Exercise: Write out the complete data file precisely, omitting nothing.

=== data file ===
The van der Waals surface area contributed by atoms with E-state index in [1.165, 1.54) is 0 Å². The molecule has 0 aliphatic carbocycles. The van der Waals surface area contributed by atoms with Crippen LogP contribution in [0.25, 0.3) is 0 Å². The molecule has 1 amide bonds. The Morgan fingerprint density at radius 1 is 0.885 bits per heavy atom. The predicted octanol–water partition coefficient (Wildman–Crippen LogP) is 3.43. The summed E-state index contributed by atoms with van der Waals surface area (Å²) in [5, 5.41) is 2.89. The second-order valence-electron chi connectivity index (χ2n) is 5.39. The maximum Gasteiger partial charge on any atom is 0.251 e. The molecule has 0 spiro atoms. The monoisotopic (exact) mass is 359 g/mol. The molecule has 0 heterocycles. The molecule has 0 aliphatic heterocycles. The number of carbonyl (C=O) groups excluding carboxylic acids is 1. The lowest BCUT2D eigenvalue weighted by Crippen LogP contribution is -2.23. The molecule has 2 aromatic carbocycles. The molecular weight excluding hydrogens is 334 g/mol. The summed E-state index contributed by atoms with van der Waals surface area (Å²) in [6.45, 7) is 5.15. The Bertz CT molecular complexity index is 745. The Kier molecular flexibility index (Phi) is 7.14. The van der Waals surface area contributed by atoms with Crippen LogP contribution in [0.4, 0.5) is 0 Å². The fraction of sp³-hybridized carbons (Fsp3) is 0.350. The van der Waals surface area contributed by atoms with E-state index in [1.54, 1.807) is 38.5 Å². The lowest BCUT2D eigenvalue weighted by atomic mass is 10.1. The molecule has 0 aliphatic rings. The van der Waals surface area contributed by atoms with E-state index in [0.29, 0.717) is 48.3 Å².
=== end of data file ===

The van der Waals surface area contributed by atoms with E-state index in [1.165, 1.54) is 0 Å². The molecule has 0 aliphatic carbocycles. The van der Waals surface area contributed by atoms with Crippen LogP contribution in [0.25, 0.3) is 0 Å². The molecule has 1 amide bonds. The Morgan fingerprint density at radius 1 is 0.885 bits per heavy atom. The predicted octanol–water partition coefficient (Wildman–Crippen LogP) is 3.43. The summed E-state index contributed by atoms with van der Waals surface area (Å²) in [5, 5.41) is 2.89. The second-order valence-electron chi connectivity index (χ2n) is 5.39. The maximum Gasteiger partial charge on any atom is 0.251 e. The molecule has 0 spiro atoms. The monoisotopic (exact) mass is 359 g/mol. The molecule has 0 heterocycles. The molecule has 0 aliphatic heterocycles. The number of carbonyl (C=O) groups excluding carboxylic acids is 1. The lowest BCUT2D eigenvalue weighted by Crippen LogP contribution is -2.23. The molecule has 2 aromatic carbocycles. The molecular weight excluding hydrogens is 334 g/mol. The summed E-state index contributed by atoms with van der Waals surface area (Å²) in [6.45, 7) is 5.15. The Bertz CT molecular complexity index is 745. The Kier molecular flexibility index (Phi) is 7.14. The van der Waals surface area contributed by atoms with Crippen LogP contribution in [0.4, 0.5) is 0 Å². The fraction of sp³-hybridized carbons (Fsp3) is 0.350. The van der Waals surface area contributed by atoms with E-state index in [1.54, 1.807) is 38.5 Å². The lowest BCUT2D eigenvalue weighted by atomic mass is 10.1. The molecule has 0 aliphatic rings. The van der Waals surface area contributed by atoms with E-state index in [0.29, 0.717) is 48.3 Å².